Debbie leads Ari out to her arena and climbs into the saddle. Holding only a light rope tied loosely around his neck, she walks and trots to give him a stretch and warm up his muscles and joints. Ari pops into a steady rhythm in every gait, his trot like a metronome, neck lightly arched, stomach lifted and with just a hint of his potential — the power of his forward energy — as he relaxes into his “work.” 

There are times when a ridden horse is clearly working: When the rider pushes them in and out of their paces, challenging the horse to move in ways that are obviously strenuous. Often you can see the concentration on a horse’s face; just as often you can see signs of stress: a swishing tail, pinned ears, narrowed eyes. This morning, with Debbie lightly astride, barely cueing him, riding with her intention rather than the gross cues of leg and rein, Ari looks like he’s out enjoying a morning constitutional, as if he doesn’t even have a rider on his back. His ears are soft and forward, attuned to birdsong and the breeze moving in the trees alongside the arena. And the flick of a backwards ear that tells me his attention is also on his rider.

When Debbie stops and says it’s my turn, I climb into the saddle with all the confidence of a young girl. Not a hint of fear, just a blank slate beginning to fill in with desire for connection. I’m clumsy, of course, because it’s a new saddle and he’s a very big horse. I try holding the reins at the buckle to “stay off his face” but I can’t steer. My undisciplined legs are bouncing on his flanks and Ari starts to wander. I have no steering. Debbie calls out a few words of encouragement, a few instructions and suddenly I’m away. We’re wobbly, but we start to move in shapes that resemble the familiar patterns, the circles and arcs which are easy and pleasant for a horse.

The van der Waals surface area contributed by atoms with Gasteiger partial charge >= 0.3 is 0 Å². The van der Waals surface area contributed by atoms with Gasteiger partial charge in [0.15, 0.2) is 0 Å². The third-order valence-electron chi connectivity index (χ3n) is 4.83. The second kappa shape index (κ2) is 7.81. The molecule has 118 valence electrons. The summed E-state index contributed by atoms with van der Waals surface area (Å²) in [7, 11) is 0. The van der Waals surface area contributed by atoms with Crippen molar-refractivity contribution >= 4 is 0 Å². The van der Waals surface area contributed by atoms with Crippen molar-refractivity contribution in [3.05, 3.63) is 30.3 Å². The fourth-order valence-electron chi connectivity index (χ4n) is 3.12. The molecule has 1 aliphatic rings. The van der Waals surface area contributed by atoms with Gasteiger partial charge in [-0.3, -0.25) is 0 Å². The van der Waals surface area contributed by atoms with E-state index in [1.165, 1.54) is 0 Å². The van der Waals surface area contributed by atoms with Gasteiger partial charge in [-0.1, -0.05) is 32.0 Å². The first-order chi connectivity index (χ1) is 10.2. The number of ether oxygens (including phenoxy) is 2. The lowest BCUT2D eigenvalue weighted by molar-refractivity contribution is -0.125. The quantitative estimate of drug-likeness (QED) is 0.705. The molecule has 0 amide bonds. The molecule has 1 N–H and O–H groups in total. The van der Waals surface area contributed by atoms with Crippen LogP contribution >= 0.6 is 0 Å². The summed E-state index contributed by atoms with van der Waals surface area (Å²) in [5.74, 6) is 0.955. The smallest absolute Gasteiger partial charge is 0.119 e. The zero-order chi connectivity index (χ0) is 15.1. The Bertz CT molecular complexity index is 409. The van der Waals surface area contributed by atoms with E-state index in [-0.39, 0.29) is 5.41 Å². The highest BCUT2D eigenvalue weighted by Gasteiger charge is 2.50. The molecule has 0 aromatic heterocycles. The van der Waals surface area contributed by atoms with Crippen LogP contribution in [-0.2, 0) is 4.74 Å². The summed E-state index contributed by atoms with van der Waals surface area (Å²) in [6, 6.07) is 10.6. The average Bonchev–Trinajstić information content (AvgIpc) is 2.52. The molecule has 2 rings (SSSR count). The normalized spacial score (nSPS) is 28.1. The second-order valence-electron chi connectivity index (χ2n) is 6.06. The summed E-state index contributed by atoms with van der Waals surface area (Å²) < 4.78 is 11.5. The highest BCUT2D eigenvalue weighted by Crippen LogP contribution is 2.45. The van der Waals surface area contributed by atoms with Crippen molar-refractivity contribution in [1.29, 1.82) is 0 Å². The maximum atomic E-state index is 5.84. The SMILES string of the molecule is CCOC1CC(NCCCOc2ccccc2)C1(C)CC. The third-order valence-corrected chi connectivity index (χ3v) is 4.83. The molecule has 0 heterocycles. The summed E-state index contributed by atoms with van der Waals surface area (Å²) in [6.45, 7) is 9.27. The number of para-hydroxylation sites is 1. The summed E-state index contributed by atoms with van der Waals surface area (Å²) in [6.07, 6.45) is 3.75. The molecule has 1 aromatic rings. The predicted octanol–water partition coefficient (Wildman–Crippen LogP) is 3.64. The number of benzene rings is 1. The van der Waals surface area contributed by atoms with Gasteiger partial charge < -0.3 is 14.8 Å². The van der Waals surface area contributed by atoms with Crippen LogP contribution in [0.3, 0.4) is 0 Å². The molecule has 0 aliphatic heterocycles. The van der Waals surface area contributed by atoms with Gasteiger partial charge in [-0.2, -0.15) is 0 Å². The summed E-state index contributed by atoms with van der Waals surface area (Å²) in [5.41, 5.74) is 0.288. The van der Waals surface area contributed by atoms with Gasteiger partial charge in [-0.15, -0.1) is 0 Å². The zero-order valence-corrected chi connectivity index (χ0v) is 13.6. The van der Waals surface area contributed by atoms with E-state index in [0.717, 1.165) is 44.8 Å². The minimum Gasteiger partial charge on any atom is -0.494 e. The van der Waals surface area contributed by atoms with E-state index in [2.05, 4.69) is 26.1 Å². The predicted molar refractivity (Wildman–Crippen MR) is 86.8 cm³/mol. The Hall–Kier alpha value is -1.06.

His walk is huge, and I feel my seat bones rising and moving with every stride. Debbie reminds me to breathe, and when I do, there is that delicious melting of rider into horse, where the movement becomes one. This comes and goes, it’s fleeting, but if I were my former self, I would be far too afraid to relax into his rhythm. The ride is short, there’s a bit more walk, a little trot and Debbie teaches me something really important about how I hold my hands (too rigidly) and suddenly Ari lifts beneath me and the forward momentum unsticks and we are truly away. 

When I cue the halt it is with a long exhale. I sit for a moment, without thought, just breath, and then it happens. A swelling of energy floods up through my body and fills the cavity of my chest. I am aware that this originated in Ari and that he is releasing something, letting something go. Tears spring into my eyes; I think Debbie and I are talking, but I’m also inside the moment with Ari. Afterwards, it feels like he’s given me a very precious gift, this horse with a history of such trauma, still willing to connect.

2 thoughts on “Schoolmaster

  1. Abby, I could read this over and over again, you did such a marvelous job with him. I will never forget that moment, its in my heart forever.